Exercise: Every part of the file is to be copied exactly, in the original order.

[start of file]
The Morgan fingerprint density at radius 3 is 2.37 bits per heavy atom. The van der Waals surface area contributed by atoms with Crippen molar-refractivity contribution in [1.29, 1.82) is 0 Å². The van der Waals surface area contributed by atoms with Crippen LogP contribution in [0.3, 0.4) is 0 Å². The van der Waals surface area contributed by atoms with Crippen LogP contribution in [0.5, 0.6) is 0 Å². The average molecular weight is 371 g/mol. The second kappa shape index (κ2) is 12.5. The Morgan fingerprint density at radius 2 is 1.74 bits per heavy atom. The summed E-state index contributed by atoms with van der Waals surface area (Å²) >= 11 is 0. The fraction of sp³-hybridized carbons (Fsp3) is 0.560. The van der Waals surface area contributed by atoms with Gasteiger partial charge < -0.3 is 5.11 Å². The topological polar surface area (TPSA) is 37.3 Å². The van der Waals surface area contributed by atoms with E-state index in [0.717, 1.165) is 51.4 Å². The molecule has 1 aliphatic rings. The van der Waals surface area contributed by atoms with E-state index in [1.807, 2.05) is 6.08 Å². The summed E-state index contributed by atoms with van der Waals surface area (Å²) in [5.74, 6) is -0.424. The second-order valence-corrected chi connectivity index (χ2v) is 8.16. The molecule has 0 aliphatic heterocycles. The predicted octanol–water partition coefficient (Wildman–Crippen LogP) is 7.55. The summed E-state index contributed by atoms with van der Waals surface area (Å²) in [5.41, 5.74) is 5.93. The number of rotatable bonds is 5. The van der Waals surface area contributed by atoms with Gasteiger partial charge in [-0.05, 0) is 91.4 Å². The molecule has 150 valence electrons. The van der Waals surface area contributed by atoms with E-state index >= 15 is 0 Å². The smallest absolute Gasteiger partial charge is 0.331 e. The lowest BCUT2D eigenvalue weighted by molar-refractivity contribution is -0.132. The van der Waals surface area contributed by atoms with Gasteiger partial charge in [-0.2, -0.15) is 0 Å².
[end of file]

The Morgan fingerprint density at radius 3 is 2.37 bits per heavy atom. The van der Waals surface area contributed by atoms with Crippen molar-refractivity contribution in [1.29, 1.82) is 0 Å². The van der Waals surface area contributed by atoms with Crippen LogP contribution in [0.3, 0.4) is 0 Å². The van der Waals surface area contributed by atoms with Crippen LogP contribution in [0.5, 0.6) is 0 Å². The average molecular weight is 371 g/mol. The second kappa shape index (κ2) is 12.5. The Morgan fingerprint density at radius 2 is 1.74 bits per heavy atom. The summed E-state index contributed by atoms with van der Waals surface area (Å²) >= 11 is 0. The fraction of sp³-hybridized carbons (Fsp3) is 0.560. The van der Waals surface area contributed by atoms with Gasteiger partial charge < -0.3 is 5.11 Å². The topological polar surface area (TPSA) is 37.3 Å². The van der Waals surface area contributed by atoms with E-state index in [0.717, 1.165) is 51.4 Å². The molecule has 1 aliphatic rings. The van der Waals surface area contributed by atoms with E-state index in [1.807, 2.05) is 6.08 Å². The summed E-state index contributed by atoms with van der Waals surface area (Å²) in [5.74, 6) is -0.424. The second-order valence-corrected chi connectivity index (χ2v) is 8.16. The molecule has 0 aliphatic heterocycles. The predicted octanol–water partition coefficient (Wildman–Crippen LogP) is 7.55. The summed E-state index contributed by atoms with van der Waals surface area (Å²) in [5.41, 5.74) is 5.93. The number of rotatable bonds is 5. The van der Waals surface area contributed by atoms with Gasteiger partial charge in [-0.05, 0) is 91.4 Å². The molecule has 150 valence electrons. The van der Waals surface area contributed by atoms with E-state index >= 15 is 0 Å². The smallest absolute Gasteiger partial charge is 0.331 e. The lowest BCUT2D eigenvalue weighted by molar-refractivity contribution is -0.132. The van der Waals surface area contributed by atoms with Gasteiger partial charge in [-0.2, -0.15) is 0 Å².